Companies that are in the business of consumer data — including Facebook, Twitter, and Oracle – are moving away from third-party data. This development is due in part to new regulations like the General Data Privacy Regulation (GDPR) and the California Consumer Privacy Act (CCPA). Both reduce the availability of consumer information that isn’t “first-party” — permission-based, consumer data collected directly by a brand for its exclusive use.
At the same time, consumer demand for increased data privacy has led Apple and Mozilla to block third-party cookies for ad targeting in their browsers. Indeed, marketing is becoming a first-party data practice, and this sea change affects marketers whether they lean toward digital or offline channels.
In light of this, my company recently surveyed 500 business-to-consumer marketers to understand how they use and access first-party data. The research found that marketers realize the opportunity but aren’t always executing. What’s more, we’ve uncovered data-related problems marketers are facing, how they employ data in their jobs, how confident they are in their data abilities, and how they plan to budget their data-minded investments going forward.
Marketers today face plenty of data challenges. One of them, however, is not the availability of data – to the contrary, 31% of survey respondents said a top challenge is that there is too much data to analyze.
For optimizing advertising performance, the two big hurdles marketers encounter are:
The considerable concern around data quality and accuracy speaks to the lack of transparency of third-party data. While the quality of first-party data can be verified internally, you are relying entirely on the supplier of third-party data to vouch for its veracity.
Data providers begin with a high-quality “seed” set of collected audience data (for example, interested in basketball shoes) that they then “model up” using other data sources to add volume to the segment. Thus, the quality and accuracy of the audience segment are greatly eroded. Hence, there’s growing importance around first-party data that marketers completely control and own themselves.
More than one-fourth of respondents (27%) said they don’t have data on customer interactions from their company website such as transaction history and product/category interests. It’s a surprising statistic, especially given the ubiquity of Google Analytics.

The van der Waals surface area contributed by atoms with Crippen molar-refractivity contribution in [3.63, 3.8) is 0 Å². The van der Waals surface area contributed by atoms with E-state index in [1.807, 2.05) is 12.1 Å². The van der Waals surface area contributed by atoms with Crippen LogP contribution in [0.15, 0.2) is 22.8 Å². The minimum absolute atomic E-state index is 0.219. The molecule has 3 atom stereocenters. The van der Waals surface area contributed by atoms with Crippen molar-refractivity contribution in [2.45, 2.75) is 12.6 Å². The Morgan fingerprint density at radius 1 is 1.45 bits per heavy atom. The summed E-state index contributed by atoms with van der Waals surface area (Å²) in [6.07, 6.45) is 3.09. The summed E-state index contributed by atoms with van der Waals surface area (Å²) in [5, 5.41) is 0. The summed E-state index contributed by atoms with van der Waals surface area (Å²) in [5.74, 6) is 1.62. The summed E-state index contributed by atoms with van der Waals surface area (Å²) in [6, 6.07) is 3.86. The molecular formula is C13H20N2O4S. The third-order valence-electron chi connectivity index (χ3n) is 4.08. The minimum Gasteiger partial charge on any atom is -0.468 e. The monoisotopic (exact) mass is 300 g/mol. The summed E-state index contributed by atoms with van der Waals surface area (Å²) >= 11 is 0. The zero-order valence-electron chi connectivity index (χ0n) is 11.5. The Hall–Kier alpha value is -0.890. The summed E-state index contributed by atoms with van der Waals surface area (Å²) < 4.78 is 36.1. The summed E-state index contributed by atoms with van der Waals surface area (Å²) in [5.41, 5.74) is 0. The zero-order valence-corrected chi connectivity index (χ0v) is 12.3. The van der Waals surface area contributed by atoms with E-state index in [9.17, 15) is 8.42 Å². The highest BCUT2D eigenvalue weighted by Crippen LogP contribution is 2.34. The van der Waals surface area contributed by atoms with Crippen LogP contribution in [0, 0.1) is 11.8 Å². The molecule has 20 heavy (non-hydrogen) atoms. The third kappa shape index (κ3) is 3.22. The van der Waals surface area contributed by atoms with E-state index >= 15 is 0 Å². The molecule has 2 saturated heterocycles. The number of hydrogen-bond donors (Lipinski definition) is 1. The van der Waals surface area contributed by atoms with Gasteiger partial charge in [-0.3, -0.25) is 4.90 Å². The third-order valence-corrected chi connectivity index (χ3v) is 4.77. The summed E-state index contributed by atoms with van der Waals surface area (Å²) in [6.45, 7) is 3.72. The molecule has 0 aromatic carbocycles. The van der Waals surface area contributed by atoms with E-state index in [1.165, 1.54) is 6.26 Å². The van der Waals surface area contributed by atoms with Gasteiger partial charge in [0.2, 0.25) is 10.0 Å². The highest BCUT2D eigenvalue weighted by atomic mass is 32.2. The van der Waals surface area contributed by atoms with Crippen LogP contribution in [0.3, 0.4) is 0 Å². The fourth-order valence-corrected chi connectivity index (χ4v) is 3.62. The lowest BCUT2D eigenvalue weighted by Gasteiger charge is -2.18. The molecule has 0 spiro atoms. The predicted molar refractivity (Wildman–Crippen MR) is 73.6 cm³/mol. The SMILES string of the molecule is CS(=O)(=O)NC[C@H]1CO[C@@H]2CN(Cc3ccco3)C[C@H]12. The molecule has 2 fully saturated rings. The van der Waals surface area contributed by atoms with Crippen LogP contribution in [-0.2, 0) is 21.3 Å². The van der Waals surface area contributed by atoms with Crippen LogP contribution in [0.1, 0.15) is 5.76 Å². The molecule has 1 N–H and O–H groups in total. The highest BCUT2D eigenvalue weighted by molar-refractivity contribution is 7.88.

Creating a seamless buying experience appears to be a top goal for many marketers today. To do that, they need to have a holistic view of where the customer is in the purchase journey. Yet only 28% of respondents said they have a fully unified marketing strategy, likely because there are still data gaps in channels that marketers rely on.
Like every other kind of professional, marketers want to be confident in the data they’re using to make decisions. With that idea in mind, 90% of respondents said they are very confident or confident in purchase history data and 86% said the same for data from their company website. Additionally, 81% percent of marketers are very confident or confident in data from in-store interactions, and 73% were very confident or confident in phone call data.
Such confidence helps explain why marketers plan to spend more time, resources, and budget on offline data sources in the coming year. Of these businesses, 58% of them are planning to invest more in data from in-store interactions and 47% plan to spend more on phone calls as a first-party data source.
For phone call data and considered-purchase categories, like travel, healthcare, and financial services, such rising investment will equate in taking advantage of big opportunities.
Consumers typically want to have a conversation after researching online, and they are thus more likely to buy. In fact, these phone conversations collectively generate more than one trillion dollars in the U.S. alone.
With the school year nearing the semester break, students aren’t the only ones trying to learn more — professional marketers are too. One in four (26%) would like to have more skills to analyze data, and 42% said they will take data analysis training within the next year. Here’s why: While 73% of marketers say they’re confident in their ability to apply data when personalizing campaigns, just 67% say they’re actually confident about analyzing data. There’s hope with AI-powered data for marketers of all stripes.
Marketers who use call tracking data are an unusually confident bunch and probably less inclined to need immediate education. After all, 74% or this group is confident in their skills to apply data when using it to personalize marketing campaigns, compared to 61% of those who don’t use call tracking. Interestingly, nearly half are able to use call tracking data to link online and offline customer actions. These data points suggest that the most sophisticated marketers not only are unusually adept with first-party data but are also great with offline intelligence.
There’s no question that high-quality data is essential to the success of the sophisticated marketer. Yet with changes to data policies and consumer behavior, the viability, and reliability of a brand’s first-party data matter more than ever.
Marketers who don’t take advantage of their first-party data for all it is worth are missing out on great opportunities to create a powerful customer experience. It’s imperative for brand practitioners to do just that because happy customers are everything – after all, it costs six times more to acquire new ones. For today’s marketer, first-party data should be viewed as the premium fuel for customer retention that drives relationships and sales.
Ian Dailey is the senior director of product marketing at Invoca, a call tracking, and conversational analytics platform.
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